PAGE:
Xi Jinping and Moon Jae-in spoke for 40 minutes, according to South Korean officials
The two leaders discussed THAAD and the nuclear threat in the "first" call of its kind
The election of South Korea’s new president, Moon Jae-in, has given fresh hope of a thawing in relations with China, which have recently been strained due to the deployment of a controversial missile defence system in South Korea.
Chinese leader Xi Jinping called Moon Thursday to congratulate him for his electoral victory. During the 40-minute call, Xi stressed the importance of working together to achieve the common goal of denuclearizing the Korean peninsula - an aim dependent on resolving the thorny THAAD missile defence system issue.
Moon, a liberal who favors dialogue with North Korea, won South Korea’s elections on Wednesday, replacing impeached President Park Geun-hye.
Tong Zhao, an associate fellow at the Carnegie Tsinghua Center for Global Policy, said while the two nations share a similar agenda, the THAAD issue is the number one problem between them.
Zhao said though the tone of the call showed progress, there were no real specifics at play and there’s still a lot of uncertainty regarding how the two nations will move past the issue.
“I still believe Moon Jae-in faces major difficulties in reversing the THAAD deployment, or even making any kind of modifications,” Zhao says.
In a press conference after the call, South Korea’s chief of presidential public affairs, Yoon Young Chan, said South Korea is “well aware” of China’s interest and concerns over THAAD, adding that Moon expressed a wish during his conversation with Xi for bilateral communication about the issue “as soon as possible.”
Xi during the call, also expressed China’s commitment to achieving the denuclearization of the Korean Peninsula through “dialogue,” a statement from the Chinese Foreign Ministry said.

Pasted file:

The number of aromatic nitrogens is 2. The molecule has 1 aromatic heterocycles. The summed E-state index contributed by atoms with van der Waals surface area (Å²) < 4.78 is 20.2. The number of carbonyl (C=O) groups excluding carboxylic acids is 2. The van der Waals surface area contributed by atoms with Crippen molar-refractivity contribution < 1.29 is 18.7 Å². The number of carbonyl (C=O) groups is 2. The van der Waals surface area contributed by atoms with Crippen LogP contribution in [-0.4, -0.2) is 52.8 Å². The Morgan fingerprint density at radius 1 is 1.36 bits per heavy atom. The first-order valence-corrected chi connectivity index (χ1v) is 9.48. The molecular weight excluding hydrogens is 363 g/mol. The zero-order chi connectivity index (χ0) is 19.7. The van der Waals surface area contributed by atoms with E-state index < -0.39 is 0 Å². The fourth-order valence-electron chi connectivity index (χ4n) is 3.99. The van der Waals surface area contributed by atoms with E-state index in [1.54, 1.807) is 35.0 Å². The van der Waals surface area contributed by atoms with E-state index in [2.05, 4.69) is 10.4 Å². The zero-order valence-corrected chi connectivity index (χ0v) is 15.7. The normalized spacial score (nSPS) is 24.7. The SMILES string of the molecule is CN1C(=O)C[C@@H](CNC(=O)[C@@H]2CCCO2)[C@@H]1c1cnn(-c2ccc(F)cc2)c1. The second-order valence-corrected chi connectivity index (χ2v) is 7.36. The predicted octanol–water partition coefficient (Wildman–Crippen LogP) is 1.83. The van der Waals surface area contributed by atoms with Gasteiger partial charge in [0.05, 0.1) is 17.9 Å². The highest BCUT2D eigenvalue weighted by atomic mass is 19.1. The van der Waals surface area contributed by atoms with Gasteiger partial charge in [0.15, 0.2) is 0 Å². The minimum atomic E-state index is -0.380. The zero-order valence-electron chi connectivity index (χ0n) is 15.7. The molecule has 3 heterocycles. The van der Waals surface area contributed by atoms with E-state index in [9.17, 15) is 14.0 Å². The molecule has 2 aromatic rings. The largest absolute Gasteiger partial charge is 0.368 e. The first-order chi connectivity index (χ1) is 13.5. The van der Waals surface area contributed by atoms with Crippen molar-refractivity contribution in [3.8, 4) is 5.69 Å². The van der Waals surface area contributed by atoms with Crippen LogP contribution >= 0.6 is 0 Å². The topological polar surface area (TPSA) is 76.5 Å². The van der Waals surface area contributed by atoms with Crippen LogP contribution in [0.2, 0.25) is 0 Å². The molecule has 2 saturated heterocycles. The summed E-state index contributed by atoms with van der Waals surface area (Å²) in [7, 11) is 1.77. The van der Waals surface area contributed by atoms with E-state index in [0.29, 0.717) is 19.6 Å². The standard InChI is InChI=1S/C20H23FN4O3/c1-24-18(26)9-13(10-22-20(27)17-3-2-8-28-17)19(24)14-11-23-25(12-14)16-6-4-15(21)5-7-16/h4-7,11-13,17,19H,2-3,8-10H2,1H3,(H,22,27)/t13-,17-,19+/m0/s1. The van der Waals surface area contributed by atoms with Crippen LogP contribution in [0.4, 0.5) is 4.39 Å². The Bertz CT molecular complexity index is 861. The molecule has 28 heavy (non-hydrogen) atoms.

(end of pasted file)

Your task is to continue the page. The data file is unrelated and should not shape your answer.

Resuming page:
“This is in the common interest of China and South Korea as well as overall peace and stability in the region,” Xi said, according to the statement.
According to Zhao, China’s understanding on how to deal with North Korea is very much in line with the new South Korean president. First freeze North Korea’s nuclear development, then engage with them economically before before working towards the ultimate goal of denuclearization.
“The new South Korean government will actively communicate with China on these issues and seek appropriate resolutions,” the statement quoted Moon as saying.
“It’s much more likely now that they can work together,” says Zhao.
Feeling the pinch
Beijing’s displeasure over THAAD has reportedly been felt by South Korean businesses, particularly Lotte, the South Korean conglomerate that signed off on a land swap deal with the government to provide a site for the THAAD launch systems in late February.
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During the call, Moon told Xi that South Korean people and companies in China “are going through many difficulties,” and said he hoped Xi could “pay special attention so the restrictions and sanctions could be smoothly resolved,” Yoon said.
The South Korean government said last week it believed Chinese authorities had told travel agencies in Beijing to stop selling trips to South Korea, intensifying fears of a trade war between the neighbors.
The Chinese government, however, denied any knowledge of such an order.
China is South Korea’s largest trading partner, with the latter exporting up to $142 billion each year to the country.